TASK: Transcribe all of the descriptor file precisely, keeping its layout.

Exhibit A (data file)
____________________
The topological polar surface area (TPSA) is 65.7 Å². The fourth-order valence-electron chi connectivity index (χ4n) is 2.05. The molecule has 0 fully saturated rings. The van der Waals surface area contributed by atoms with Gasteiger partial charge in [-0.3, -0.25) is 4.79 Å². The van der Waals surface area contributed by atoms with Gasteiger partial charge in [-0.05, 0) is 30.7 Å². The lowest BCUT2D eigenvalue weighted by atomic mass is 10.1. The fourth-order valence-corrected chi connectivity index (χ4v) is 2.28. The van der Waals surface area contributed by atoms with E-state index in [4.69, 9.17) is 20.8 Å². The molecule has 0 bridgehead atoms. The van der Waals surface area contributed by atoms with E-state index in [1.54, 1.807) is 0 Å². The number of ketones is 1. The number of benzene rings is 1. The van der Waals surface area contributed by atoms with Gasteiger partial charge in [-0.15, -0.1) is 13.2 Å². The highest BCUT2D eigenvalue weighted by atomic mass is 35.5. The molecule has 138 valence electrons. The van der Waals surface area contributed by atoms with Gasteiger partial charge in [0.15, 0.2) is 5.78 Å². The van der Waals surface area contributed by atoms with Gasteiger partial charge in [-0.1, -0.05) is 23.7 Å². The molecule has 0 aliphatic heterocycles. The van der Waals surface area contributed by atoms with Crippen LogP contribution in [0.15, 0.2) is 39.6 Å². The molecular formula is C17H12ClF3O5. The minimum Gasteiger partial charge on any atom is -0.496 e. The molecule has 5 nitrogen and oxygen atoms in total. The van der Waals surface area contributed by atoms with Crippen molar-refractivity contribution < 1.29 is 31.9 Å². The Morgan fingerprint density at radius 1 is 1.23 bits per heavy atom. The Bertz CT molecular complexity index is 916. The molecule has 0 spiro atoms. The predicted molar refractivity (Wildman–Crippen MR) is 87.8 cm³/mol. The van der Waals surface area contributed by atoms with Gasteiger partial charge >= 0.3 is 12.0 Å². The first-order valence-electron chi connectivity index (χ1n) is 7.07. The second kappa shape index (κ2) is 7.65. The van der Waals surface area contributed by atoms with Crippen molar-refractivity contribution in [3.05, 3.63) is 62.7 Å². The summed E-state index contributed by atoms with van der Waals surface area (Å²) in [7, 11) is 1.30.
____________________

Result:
The topological polar surface area (TPSA) is 65.7 Å². The fourth-order valence-electron chi connectivity index (χ4n) is 2.05. The molecule has 0 fully saturated rings. The van der Waals surface area contributed by atoms with Gasteiger partial charge in [-0.3, -0.25) is 4.79 Å². The van der Waals surface area contributed by atoms with Gasteiger partial charge in [-0.05, 0) is 30.7 Å². The lowest BCUT2D eigenvalue weighted by atomic mass is 10.1. The fourth-order valence-corrected chi connectivity index (χ4v) is 2.28. The van der Waals surface area contributed by atoms with E-state index in [4.69, 9.17) is 20.8 Å². The molecule has 0 bridgehead atoms. The van der Waals surface area contributed by atoms with E-state index in [1.54, 1.807) is 0 Å². The number of ketones is 1. The number of benzene rings is 1. The van der Waals surface area contributed by atoms with Gasteiger partial charge in [-0.15, -0.1) is 13.2 Å². The highest BCUT2D eigenvalue weighted by atomic mass is 35.5. The molecule has 138 valence electrons. The van der Waals surface area contributed by atoms with Gasteiger partial charge in [0.15, 0.2) is 5.78 Å². The van der Waals surface area contributed by atoms with Gasteiger partial charge in [-0.1, -0.05) is 23.7 Å². The molecule has 0 aliphatic heterocycles. The van der Waals surface area contributed by atoms with Crippen LogP contribution in [0.15, 0.2) is 39.6 Å². The molecular formula is C17H12ClF3O5. The minimum Gasteiger partial charge on any atom is -0.496 e. The molecule has 5 nitrogen and oxygen atoms in total. The van der Waals surface area contributed by atoms with Crippen molar-refractivity contribution < 1.29 is 31.9 Å². The Morgan fingerprint density at radius 1 is 1.23 bits per heavy atom. The Bertz CT molecular complexity index is 916. The molecule has 0 spiro atoms. The predicted molar refractivity (Wildman–Crippen MR) is 87.8 cm³/mol. The van der Waals surface area contributed by atoms with Gasteiger partial charge >= 0.3 is 12.0 Å². The first-order valence-electron chi connectivity index (χ1n) is 7.07. The second kappa shape index (κ2) is 7.65. The van der Waals surface area contributed by atoms with Crippen molar-refractivity contribution in [3.05, 3.63) is 62.7 Å². The summed E-state index contributed by atoms with van der Waals surface area (Å²) in [7, 11) is 1.30.